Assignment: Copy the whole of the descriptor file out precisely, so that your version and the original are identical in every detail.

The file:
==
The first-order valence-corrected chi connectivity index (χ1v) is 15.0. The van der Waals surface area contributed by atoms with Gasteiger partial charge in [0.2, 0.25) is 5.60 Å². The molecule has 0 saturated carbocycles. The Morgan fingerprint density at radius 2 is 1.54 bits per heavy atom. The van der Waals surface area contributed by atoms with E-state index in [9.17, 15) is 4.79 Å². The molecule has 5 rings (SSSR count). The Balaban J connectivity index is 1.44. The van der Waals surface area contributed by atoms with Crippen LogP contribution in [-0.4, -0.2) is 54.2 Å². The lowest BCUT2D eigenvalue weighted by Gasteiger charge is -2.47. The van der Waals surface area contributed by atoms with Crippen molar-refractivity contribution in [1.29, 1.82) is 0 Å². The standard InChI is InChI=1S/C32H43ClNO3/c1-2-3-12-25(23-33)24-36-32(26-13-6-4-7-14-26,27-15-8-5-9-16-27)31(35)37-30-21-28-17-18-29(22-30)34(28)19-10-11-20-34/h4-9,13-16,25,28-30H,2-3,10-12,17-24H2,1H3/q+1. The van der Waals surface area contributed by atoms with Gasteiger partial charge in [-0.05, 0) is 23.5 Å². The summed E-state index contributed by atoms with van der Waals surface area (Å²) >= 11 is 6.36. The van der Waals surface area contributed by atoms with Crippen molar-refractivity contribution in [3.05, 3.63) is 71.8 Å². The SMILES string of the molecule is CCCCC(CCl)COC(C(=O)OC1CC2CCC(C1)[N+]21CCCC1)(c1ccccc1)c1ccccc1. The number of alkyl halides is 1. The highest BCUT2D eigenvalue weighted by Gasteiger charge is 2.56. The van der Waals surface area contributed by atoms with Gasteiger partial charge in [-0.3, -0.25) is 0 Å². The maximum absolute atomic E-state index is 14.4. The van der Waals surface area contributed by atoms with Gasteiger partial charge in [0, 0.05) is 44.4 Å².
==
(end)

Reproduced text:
The first-order valence-corrected chi connectivity index (χ1v) is 15.0. The van der Waals surface area contributed by atoms with Gasteiger partial charge in [0.2, 0.25) is 5.60 Å². The molecule has 0 saturated carbocycles. The Morgan fingerprint density at radius 2 is 1.54 bits per heavy atom. The van der Waals surface area contributed by atoms with E-state index in [9.17, 15) is 4.79 Å². The molecule has 5 rings (SSSR count). The Balaban J connectivity index is 1.44. The van der Waals surface area contributed by atoms with Crippen LogP contribution in [-0.4, -0.2) is 54.2 Å². The lowest BCUT2D eigenvalue weighted by Gasteiger charge is -2.47. The van der Waals surface area contributed by atoms with Crippen molar-refractivity contribution in [1.29, 1.82) is 0 Å². The standard InChI is InChI=1S/C32H43ClNO3/c1-2-3-12-25(23-33)24-36-32(26-13-6-4-7-14-26,27-15-8-5-9-16-27)31(35)37-30-21-28-17-18-29(22-30)34(28)19-10-11-20-34/h4-9,13-16,25,28-30H,2-3,10-12,17-24H2,1H3/q+1. The van der Waals surface area contributed by atoms with Gasteiger partial charge in [-0.05, 0) is 23.5 Å². The summed E-state index contributed by atoms with van der Waals surface area (Å²) >= 11 is 6.36. The van der Waals surface area contributed by atoms with Crippen molar-refractivity contribution in [3.05, 3.63) is 71.8 Å². The SMILES string of the molecule is CCCCC(CCl)COC(C(=O)OC1CC2CCC(C1)[N+]21CCCC1)(c1ccccc1)c1ccccc1. The number of alkyl halides is 1. The highest BCUT2D eigenvalue weighted by Gasteiger charge is 2.56. The van der Waals surface area contributed by atoms with Gasteiger partial charge in [-0.3, -0.25) is 0 Å². The maximum absolute atomic E-state index is 14.4. The van der Waals surface area contributed by atoms with Gasteiger partial charge in [0, 0.05) is 44.4 Å².